A Christmas Carol (Dante Gabriel Rossetti) A Lute Player (Edwin Austin Abbey) A Sea Spell (Dante Gabriel Rossetti) A Tale from Decameron (John William Waterhouse) Allegory of Music (Jean-François de Troy) Ancient Sound, Abstract on Black (Paul Klee) At the Opera (Mary Cassatt) Ball at the Moulin de la Galette (Pierre-Auguste Renoir) Boy Playing a Flute (Judith Leyster) Buffoon Playing a Lute (Frans Hals) Carousing Couple (Judith Leyster) Concert Champêtre (Jean-Baptiste Joseph Pater) Contrasting Sounds (Wassily Kandinsky) El Jaleo (John Singer Sargent) Girl Sewing (Mary Cassatt) Golden Hours (Lord Frederic Leighton) Golden Stairs (Sir Edward Coley Burne-Jones) Grandpa's Little Ballerina (Norman Rockwell) Juene Fille a la Mandoline (Pablo Ruiz y Picasso) La Boheme (Jamie Wyeth) La Danse à la Ville (Pierre-Auguste Renoir) Ladies Concert at the Philharmonic Hall (Francesco Guardi) Lute Player (Michelangelo Merisi (Caravaggio)) Lydia in a Loge Wearing a Pearl Necklace (Mary Cassatt) Merry Trio (Judith Leyster) Mezzetin (Jean-Antoine Watteau) Music (Henri Matisse) Music - Pink and Blue II (Georgia O'Keeffe) Musician's Table (Juan Gris) Piano Lesson (Romare Bearden) Singer (Everett Shinn) Still Life with Harp and Violin (Georges Braque) The Awakening Conscience (William Holman Hunt) The Cellist (Amadeo Modigliani) The Concert (Johannes Vermeer) The Concert (Judith Leyster) The Dance of the Almeh (Jean Léon Gérôme) The Dancer Camargo (Nicolas Lancret) The Grand Turk Giving a Concert to his Mistress (Charles-André van Loo) The Lament (Sir Edward Coley Burne-Jones) The Music Lesson (Gerard ter Borch) The Musicians (Michelangelo Merisi (Caravaggio)) The Old Guitarist (Pablo Ruiz y Picasso) Tribute to Mozart (Raoul Dufy) Venetian Ladies Listening to the Serenade (Frank Cadogan Cowper) Veronica Veronese (Dante Gabriel Rossetti)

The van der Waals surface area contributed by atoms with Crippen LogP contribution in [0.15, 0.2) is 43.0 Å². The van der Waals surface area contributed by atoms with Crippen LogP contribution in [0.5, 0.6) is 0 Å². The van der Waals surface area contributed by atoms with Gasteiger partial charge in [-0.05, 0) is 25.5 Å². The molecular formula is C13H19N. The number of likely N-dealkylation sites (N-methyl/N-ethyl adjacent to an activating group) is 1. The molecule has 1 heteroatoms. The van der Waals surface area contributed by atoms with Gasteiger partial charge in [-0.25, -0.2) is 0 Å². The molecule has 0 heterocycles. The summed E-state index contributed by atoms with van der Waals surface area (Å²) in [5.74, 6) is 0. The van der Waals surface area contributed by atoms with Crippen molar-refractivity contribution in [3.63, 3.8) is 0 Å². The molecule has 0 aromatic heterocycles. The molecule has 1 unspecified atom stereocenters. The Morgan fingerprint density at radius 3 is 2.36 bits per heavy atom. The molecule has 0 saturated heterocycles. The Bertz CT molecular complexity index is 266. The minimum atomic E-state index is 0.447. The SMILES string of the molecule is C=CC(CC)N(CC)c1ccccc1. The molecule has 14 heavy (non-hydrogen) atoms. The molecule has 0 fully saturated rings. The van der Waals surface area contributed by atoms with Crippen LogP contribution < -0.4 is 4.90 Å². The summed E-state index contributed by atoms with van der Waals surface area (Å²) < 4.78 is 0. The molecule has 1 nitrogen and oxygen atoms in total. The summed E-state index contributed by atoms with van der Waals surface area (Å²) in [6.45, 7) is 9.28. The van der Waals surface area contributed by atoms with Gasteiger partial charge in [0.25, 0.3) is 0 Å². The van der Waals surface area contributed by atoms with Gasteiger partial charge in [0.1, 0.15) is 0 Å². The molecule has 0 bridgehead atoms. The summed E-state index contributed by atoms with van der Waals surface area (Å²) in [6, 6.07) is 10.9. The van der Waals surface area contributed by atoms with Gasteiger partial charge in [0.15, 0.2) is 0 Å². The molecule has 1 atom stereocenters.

Note that Kandinsky is at the list. I will do a special post about his relation to music.

August Macke - "The Fashion Shop"

August Macke is known as an expressionist and his work is diverse. This is another work of the series he did depicting women while looking at shop windows.
I have already publish two of his work here.

Wednesday, December 16

Musée Mécanique in San Francisco - Visit the site while I am away due to medical prescription

The post below is not by chance. I am having serious back problems and went to the physician today. He has forbidden the computer for at least five days and I will have to make therapeutic treatment next week.
So this is the museum I prescribe you to visit:

"We will take you on a journey from turn of the century hand cranked music boxes to modern video arcade games. This is a trip down memory lane. It is a chance to show your children or grandchildren what you did for fun when you were their age. Before video games at home, perhaps before television, perhaps what you remember sitting in your grandparent's parlor

For those of you who grew up in the San Francisco Bay Area, it is a chance to remember Playland at the Beach, Sutro Baths and the Cliff House. There is our own "Laffing Sal", "Susie the Can-Can Dancer" and the fascinating "Carnival." Other things have been brought in from around the world for your amusement."

Gypsy Queen

Photo by Cathy Lynch

Musee Mecanique, San Francisco, California por Blazenhoff.


You can click at the images to go to the original page. It's not working. I will put the images later.

Monday, December 14

Van Gogh's letters to Theo available online till January 3